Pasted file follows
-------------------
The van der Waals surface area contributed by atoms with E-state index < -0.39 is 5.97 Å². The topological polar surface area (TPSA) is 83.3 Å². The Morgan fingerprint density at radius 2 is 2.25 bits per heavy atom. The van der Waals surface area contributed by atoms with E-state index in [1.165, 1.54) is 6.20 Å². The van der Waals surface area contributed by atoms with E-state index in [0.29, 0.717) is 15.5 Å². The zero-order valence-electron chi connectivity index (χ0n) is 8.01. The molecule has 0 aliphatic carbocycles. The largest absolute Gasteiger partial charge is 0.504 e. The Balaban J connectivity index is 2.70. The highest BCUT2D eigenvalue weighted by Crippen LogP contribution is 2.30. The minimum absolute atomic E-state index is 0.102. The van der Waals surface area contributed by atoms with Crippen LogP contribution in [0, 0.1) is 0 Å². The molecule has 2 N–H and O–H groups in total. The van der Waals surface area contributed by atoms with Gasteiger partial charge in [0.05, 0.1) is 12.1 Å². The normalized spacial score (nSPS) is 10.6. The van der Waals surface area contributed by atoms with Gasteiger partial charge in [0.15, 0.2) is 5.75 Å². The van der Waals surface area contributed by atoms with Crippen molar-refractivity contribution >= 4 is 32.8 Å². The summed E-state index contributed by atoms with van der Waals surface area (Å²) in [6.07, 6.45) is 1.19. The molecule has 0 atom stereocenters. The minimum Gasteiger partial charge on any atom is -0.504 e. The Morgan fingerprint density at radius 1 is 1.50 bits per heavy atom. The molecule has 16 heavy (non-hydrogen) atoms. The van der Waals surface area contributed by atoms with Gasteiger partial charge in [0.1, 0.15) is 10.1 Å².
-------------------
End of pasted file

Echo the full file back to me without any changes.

The van der Waals surface area contributed by atoms with E-state index < -0.39 is 5.97 Å². The topological polar surface area (TPSA) is 83.3 Å². The Morgan fingerprint density at radius 2 is 2.25 bits per heavy atom. The van der Waals surface area contributed by atoms with E-state index in [1.165, 1.54) is 6.20 Å². The van der Waals surface area contributed by atoms with E-state index in [0.29, 0.717) is 15.5 Å². The zero-order valence-electron chi connectivity index (χ0n) is 8.01. The molecule has 0 aliphatic carbocycles. The largest absolute Gasteiger partial charge is 0.504 e. The Balaban J connectivity index is 2.70. The highest BCUT2D eigenvalue weighted by Crippen LogP contribution is 2.30. The minimum absolute atomic E-state index is 0.102. The van der Waals surface area contributed by atoms with Crippen LogP contribution in [0, 0.1) is 0 Å². The molecule has 2 N–H and O–H groups in total. The van der Waals surface area contributed by atoms with Gasteiger partial charge in [0.05, 0.1) is 12.1 Å². The normalized spacial score (nSPS) is 10.6. The van der Waals surface area contributed by atoms with Gasteiger partial charge in [0.15, 0.2) is 5.75 Å². The van der Waals surface area contributed by atoms with Crippen molar-refractivity contribution >= 4 is 32.8 Å². The summed E-state index contributed by atoms with van der Waals surface area (Å²) in [6.07, 6.45) is 1.19. The molecule has 0 atom stereocenters. The minimum Gasteiger partial charge on any atom is -0.504 e. The Morgan fingerprint density at radius 1 is 1.50 bits per heavy atom. The molecule has 16 heavy (non-hydrogen) atoms. The van der Waals surface area contributed by atoms with Gasteiger partial charge in [0.1, 0.15) is 10.1 Å².